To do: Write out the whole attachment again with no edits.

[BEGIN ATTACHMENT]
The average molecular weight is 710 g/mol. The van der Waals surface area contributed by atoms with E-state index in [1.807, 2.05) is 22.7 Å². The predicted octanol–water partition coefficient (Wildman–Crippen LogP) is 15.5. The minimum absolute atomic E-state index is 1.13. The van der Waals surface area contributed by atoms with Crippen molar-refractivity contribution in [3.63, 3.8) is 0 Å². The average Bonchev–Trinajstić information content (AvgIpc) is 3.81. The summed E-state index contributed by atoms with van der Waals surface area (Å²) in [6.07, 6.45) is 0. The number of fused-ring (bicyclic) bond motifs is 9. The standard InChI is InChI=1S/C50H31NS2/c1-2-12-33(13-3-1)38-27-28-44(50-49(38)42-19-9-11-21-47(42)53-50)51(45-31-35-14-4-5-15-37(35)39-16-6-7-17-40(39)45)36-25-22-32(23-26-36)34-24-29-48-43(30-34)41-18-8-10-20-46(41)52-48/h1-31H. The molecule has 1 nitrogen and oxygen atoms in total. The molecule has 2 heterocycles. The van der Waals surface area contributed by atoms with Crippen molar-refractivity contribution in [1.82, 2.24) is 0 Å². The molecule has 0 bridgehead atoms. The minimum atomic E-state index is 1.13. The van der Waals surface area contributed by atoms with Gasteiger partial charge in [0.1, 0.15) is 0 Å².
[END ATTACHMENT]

The average molecular weight is 710 g/mol. The van der Waals surface area contributed by atoms with E-state index in [1.807, 2.05) is 22.7 Å². The predicted octanol–water partition coefficient (Wildman–Crippen LogP) is 15.5. The minimum absolute atomic E-state index is 1.13. The van der Waals surface area contributed by atoms with Crippen molar-refractivity contribution in [3.63, 3.8) is 0 Å². The average Bonchev–Trinajstić information content (AvgIpc) is 3.81. The summed E-state index contributed by atoms with van der Waals surface area (Å²) in [6.07, 6.45) is 0. The number of fused-ring (bicyclic) bond motifs is 9. The standard InChI is InChI=1S/C50H31NS2/c1-2-12-33(13-3-1)38-27-28-44(50-49(38)42-19-9-11-21-47(42)53-50)51(45-31-35-14-4-5-15-37(35)39-16-6-7-17-40(39)45)36-25-22-32(23-26-36)34-24-29-48-43(30-34)41-18-8-10-20-46(41)52-48/h1-31H. The molecule has 1 nitrogen and oxygen atoms in total. The molecule has 2 heterocycles. The van der Waals surface area contributed by atoms with Crippen molar-refractivity contribution in [1.82, 2.24) is 0 Å². The molecule has 0 bridgehead atoms. The minimum atomic E-state index is 1.13. The van der Waals surface area contributed by atoms with Gasteiger partial charge in [0.1, 0.15) is 0 Å².